Florence

Florence Travel Guide

Snowy-bearded chef Fabio Picchi announces dishes through his open kitchen window at Teatro del Sale, a restaurant and theater club. At Picchi’s command, patrons queue up for platters of tender boiled meats, or risotto al dente with salty mussels.

Actor Anthony Hopkins once described Loretta Caponi as "the finest store in all of Italy," and it’s hard to disagree.

One-day market and culinary tours of Florence with Tuscan-food expert Faith Willinger.

In a former church, the museum houses 183 sculptures by mid-20th-century Tuscan artist Marino Marini, famous for stylized equestrian works.

Billed as the oldest opera house in Italy, the Teatro della Pergola was built in 1656 as a private theatre for the Grand Dukes of Tuscany.

Opened in November 2006 by young gastronome Alessandro Frassica, this rustic-chic foodies’ paradise is piled high with artisan-made Italian goodies—from local wines, salumi, and cheeses (try the runny goat cheese wrapped in chestnut leaves, or the steam-cooked, spiced tuna fish porchetta

Serving some of the best gelato in the city for more than three decades, this tiny artisanal chocolate shop is situated behind a narrow glass storefront in the Santa Croce neighborhood.

The museum houses an impressive collection of African and Asian art.

Created in 2006, the FPS has hosted a clutch of exhibitions that have earned international praise; 2010’s Bronzino retrospective—the most comprehensive to date of the Mannerist painter’s work—garnered unprecedented attendance and requests from major American and European museums to host it.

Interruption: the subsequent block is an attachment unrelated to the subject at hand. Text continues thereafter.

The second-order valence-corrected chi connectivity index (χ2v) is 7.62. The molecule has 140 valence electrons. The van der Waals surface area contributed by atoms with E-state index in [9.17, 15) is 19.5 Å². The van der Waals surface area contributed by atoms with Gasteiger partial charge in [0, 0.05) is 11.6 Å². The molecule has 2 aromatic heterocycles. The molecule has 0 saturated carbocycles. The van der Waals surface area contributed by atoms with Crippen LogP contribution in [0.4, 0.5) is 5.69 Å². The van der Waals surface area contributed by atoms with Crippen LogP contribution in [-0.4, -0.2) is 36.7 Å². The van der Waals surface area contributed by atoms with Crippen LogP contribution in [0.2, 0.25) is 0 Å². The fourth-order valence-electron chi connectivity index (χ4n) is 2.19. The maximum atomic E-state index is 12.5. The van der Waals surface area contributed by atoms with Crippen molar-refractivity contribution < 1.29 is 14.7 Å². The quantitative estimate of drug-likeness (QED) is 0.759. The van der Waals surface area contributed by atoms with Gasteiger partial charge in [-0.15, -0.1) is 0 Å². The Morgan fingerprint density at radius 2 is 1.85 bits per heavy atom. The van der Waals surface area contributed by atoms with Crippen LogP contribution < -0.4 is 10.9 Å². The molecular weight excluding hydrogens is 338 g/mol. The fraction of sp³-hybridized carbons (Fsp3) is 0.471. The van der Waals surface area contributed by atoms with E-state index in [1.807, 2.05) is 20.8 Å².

Amateurs can sign up for the July session (from $2,541); serious students have to enroll for at least a year ($10,692) and must submit artwork to be considered for one of 12 spots.

Housed in the 17th-century Villa Bardini, this fashion museum showcases the innovative designs of world-renowned dressmaker Robert Capucci.

Since its reopening in 2005 following 50 years of neglect, the 10-acre Gardens of the Villa Bardini in the Oltrarno have become a favorite with Florentines seeking a moment’s repose in the heart of the city.

Named one of the top European culinary vacations by the United Kingdom’s Observer newspaper, Casa Ombuto's cooking courses are held in two Tuscan properties near the village of Poppi: Casa Ombuto and Torre del Tartufo.

Ring the bell to gain access to the garden of this fabric workshop owned by the Pucci dynasty and opened in 1786.

In the center of the city, creative types flock to this pocket-size bar for its fresh-fruit cocktails. Inside, the red leather booths and pool tables are packed, an art show is always up, and hipster sightings are probable: Look for members of hometown band the Killers.